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Showing posts with label Software update. Show all posts

Millions of HP OMEN Gaming PCs Impacted by Driver Vulnerability

 

On Tuesday, security experts revealed data about a high-severity weakness in the HP OMEN driver software, which affects millions of gaming laptops worldwide and leaves them vulnerable to various cyberattacks. 

The vulnerability is tracked as CVE-2021-3437 with a CVSS score: 7.8. Threat actors may escalate privileges to kernel mode without having administrator rights, enabling them to deactivate security products, overwrite system components, and even damage the operating system. 

The complete list of vulnerable devices includes HP ENVY, HP Pavilion, OMEN desktop gaming systems, and OMEN and HP Pavilion gaming laptops. 

SentinelOne, a cybersecurity firm that identified and communicated the flaw to HP on February 17, claimed it discovered no trace of in-the-wild exploitation. Customers have subsequently received a security update from the company to address the flaw. 

The problems are caused by OMEN Command Center, a pre-installed component on HP OMEN laptops and desktops and can also be downloaded from the Microsoft Store. The program is meant to assist smooth network activity, overclock the gaming PC for quicker computer performance, and monitor the GPU, CPU, and RAM through a vitals dashboard. 

Souce of flaw

According to research shared with The Hacker News by SentinelOne, "The problem is that HP OMEN Command Center includes a driver that, while ostensibly developed by HP, is actually a partial copy of another driver full of known vulnerabilities."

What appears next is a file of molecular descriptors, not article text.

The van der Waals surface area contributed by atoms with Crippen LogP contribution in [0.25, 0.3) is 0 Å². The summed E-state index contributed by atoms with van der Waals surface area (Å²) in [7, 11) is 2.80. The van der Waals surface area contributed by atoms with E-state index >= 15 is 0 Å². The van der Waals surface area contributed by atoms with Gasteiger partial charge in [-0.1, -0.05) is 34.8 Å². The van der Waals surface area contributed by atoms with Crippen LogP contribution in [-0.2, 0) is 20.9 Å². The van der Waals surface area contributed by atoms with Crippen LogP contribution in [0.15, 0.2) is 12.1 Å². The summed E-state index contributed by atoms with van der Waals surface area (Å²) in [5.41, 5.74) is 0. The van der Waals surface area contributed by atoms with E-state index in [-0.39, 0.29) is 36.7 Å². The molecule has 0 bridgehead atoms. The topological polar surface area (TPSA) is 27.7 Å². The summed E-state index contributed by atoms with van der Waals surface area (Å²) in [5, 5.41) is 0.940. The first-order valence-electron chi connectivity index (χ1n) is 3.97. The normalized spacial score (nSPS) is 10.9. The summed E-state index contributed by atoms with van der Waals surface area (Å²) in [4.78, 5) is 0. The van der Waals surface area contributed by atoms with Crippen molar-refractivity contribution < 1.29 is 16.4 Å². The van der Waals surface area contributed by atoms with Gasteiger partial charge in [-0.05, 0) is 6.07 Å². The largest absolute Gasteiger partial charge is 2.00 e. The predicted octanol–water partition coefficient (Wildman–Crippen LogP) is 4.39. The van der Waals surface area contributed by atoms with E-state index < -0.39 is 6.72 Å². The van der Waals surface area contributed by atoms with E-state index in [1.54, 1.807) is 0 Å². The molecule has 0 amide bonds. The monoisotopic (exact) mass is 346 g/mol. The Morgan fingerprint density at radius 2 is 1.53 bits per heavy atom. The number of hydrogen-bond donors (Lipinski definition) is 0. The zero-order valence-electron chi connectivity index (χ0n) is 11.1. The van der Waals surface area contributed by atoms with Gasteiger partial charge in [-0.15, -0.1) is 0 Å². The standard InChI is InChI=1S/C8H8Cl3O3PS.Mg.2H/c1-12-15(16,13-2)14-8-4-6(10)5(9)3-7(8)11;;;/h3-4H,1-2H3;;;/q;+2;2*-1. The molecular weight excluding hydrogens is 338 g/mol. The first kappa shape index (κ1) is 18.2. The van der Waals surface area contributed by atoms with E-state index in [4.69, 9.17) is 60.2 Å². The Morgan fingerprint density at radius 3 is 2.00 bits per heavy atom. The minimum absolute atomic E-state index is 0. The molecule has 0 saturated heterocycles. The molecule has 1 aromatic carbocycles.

"In the right circumstances, an attacker with access to an organization's network may also gain access to execute code on unpatched systems and use these vulnerabilities to gain local elevation of privileges. Attackers can then leverage other techniques to pivot to the broader network, like lateral movement." 

HpPortIox64.sys is the driver in issue, and it gets its functionality from OpenLibSys-developed-WinRing0.sys, which was the origin of a local privilege escalation flaw in EVGA Precision X1 software last year (CVE-2020-14979, CVSS score: 7.8). 

In August 2020, researchers from SpecterOps highlighted, "WinRing0 allows users to read and write to arbitrary physical memory, read and modify the model-specific registers (MSRs), and read/write to IO ports on the host. These features are intended by the driver's developers. However, because a low-privileged user can make these requests, they present an opportunity for local privilege escalation." 

This is the second time WinRing0.sys has been identified as a source of security vulnerabilities in HP products. 

In October 2019, SafeBreach Labs discovered a critical vulnerability in HP Touchpoint Analytics software (CVE-2019-6333), which is included with the driver, possibly enabling malicious actors to read arbitrary kernel memory and effectively allowlist malicious payloads via a signature validation bypass. 

The discovery is the third in a series of security flaws affecting software drivers that SentinelOne has discovered since the beginning of the year. 

Earlier this year, they found a 12-year-old privilege escalation problem in Microsoft Defender Antivirus (previously Windows Defender) that hackers could exploit to acquire admin access on unpatched Windows computers.

And last month, SentinelOne reported on a 16-year-old security flaw discovered in an HP, Xerox, and Samsung printer driver that allows attackers to obtain administrative access to computers running the vulnerable software.

Windows 10 New Feature Hunts and Thwarts PUAs/PUPs


Per reports, Microsoft has hinted that the next main version of Windows 10 will come stacked with a fresh security feature that would allow the users to facilitate the Windows Defender’s secret feature that helps hunt and bar the installation of known PUAs (Potentially Unwanted Applications).

PUA’s are also widely known as PUPs that stands for Potentially Unwanted Programs. These aren’t as well known by the users in the cyber-crime world as all the other major threats but are a valid threat nevertheless.